My brother is a huge culprit in this erasure. He fully supports my right to be who i am now, despite his not really understanding it, but he does not accept that i was female before i announced my intent to transition. He holds to the idea that because i acted like a male around him that, obviously, is who i truly was. He rejects the notion that i was female from birth, that i had learned to hide who i was while he was still an infant, long before he could even be aware of gender differences. i’ve attempted to explain this to him, but i am met with rebukes. He tells me i’m exaggerating or lying. He says things could not have happened that way because no kid that age could ever be aware of those feelings or be clever enough to hide them. my past cannot be allowed to exist as it happened because he is too afraid of loosing what he believes happened; the lie, the act, is real to him and matters more than the truth of my experiences.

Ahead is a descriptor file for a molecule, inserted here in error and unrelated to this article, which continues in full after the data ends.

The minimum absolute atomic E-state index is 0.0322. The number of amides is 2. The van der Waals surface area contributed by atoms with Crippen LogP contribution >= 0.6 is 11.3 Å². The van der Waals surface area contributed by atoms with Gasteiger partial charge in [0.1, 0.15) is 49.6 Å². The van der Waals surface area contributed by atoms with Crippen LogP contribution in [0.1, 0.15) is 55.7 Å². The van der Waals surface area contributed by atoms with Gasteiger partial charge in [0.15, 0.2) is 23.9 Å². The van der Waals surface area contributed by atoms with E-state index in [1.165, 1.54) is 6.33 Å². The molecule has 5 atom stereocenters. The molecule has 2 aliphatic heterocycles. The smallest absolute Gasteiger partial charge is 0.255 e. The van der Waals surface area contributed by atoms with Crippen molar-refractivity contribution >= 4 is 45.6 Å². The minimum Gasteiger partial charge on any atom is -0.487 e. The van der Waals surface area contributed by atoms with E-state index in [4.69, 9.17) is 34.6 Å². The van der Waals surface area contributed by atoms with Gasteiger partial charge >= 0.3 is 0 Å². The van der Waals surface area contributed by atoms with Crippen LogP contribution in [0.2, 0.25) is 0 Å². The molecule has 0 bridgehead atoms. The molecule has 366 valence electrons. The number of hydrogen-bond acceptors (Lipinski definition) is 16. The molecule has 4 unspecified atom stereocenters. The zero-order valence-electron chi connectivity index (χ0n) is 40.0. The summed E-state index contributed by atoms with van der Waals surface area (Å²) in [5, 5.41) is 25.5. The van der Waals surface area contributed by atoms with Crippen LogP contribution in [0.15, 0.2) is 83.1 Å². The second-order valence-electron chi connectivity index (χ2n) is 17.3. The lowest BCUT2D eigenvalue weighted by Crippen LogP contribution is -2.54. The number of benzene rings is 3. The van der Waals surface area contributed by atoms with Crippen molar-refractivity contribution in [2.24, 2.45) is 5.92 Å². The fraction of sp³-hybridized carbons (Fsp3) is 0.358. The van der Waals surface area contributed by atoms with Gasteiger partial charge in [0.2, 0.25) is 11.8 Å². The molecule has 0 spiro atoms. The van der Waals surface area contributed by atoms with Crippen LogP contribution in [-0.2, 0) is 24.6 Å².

And he’s not the only one who does this. Yes, i received certain benefits of male privilege growing up, i cannot nor do i attempt to deny that, but having received those benefits due to other people’s insistence i was male does not alter the fact that i was a female pretending to be male. The existence of some aspects of male privilege (because of elements of my femininity i could not hide i was also excluded from aspects of male privilege) in my past does not negate my lived experience of being a female hiding as a male. i saw my experiences through the eyes of a female; i felt them with the heart of a female. i mourned and hated the existence of that male character because it was not me; it was a show and i loathed having to perform it. i constantly felt fake, on the verge of being discovered. i felt filthy and whoreish selling myself out to keep people happy. i may have draped myself in trappings of masculinity but i did it as a female trying to survive in a male dominated world that hates to the point of violence and murder my type of femininity. Every time someone says i was not female before i socially transitioned they erase my history and my life; they commit and act of psychological violence against me and hold up the patriarchal, sexist culture that forced me to hide who I have always been to begin with.